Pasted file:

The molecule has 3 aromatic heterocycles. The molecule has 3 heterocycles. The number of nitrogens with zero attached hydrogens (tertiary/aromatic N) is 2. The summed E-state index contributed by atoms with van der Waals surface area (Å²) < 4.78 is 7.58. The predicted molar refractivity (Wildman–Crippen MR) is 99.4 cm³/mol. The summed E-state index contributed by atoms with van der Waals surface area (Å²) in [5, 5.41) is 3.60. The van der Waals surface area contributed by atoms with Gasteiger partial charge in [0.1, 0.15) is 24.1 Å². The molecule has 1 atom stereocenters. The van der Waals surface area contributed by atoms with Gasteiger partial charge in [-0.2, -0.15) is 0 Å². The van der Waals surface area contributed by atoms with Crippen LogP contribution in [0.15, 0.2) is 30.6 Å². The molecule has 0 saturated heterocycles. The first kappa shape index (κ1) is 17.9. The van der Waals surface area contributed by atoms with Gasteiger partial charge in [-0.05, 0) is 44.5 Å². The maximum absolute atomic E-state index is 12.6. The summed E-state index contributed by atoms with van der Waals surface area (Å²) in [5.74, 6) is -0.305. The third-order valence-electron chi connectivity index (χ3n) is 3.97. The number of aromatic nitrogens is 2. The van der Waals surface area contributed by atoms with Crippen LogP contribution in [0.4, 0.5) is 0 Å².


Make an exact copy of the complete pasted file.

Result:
The molecule has 3 aromatic heterocycles. The molecule has 3 heterocycles. The number of nitrogens with zero attached hydrogens (tertiary/aromatic N) is 2. The summed E-state index contributed by atoms with van der Waals surface area (Å²) < 4.78 is 7.58. The predicted molar refractivity (Wildman–Crippen MR) is 99.4 cm³/mol. The summed E-state index contributed by atoms with van der Waals surface area (Å²) in [5, 5.41) is 3.60. The van der Waals surface area contributed by atoms with Gasteiger partial charge in [0.1, 0.15) is 24.1 Å². The molecule has 1 atom stereocenters. The van der Waals surface area contributed by atoms with Gasteiger partial charge in [-0.2, -0.15) is 0 Å². The van der Waals surface area contributed by atoms with Crippen LogP contribution in [0.15, 0.2) is 30.6 Å². The molecule has 0 saturated heterocycles. The first kappa shape index (κ1) is 17.9. The van der Waals surface area contributed by atoms with Gasteiger partial charge in [-0.05, 0) is 44.5 Å². The maximum absolute atomic E-state index is 12.6. The summed E-state index contributed by atoms with van der Waals surface area (Å²) in [5.74, 6) is -0.305. The third-order valence-electron chi connectivity index (χ3n) is 3.97. The number of aromatic nitrogens is 2. The van der Waals surface area contributed by atoms with Crippen LogP contribution in [0.4, 0.5) is 0 Å².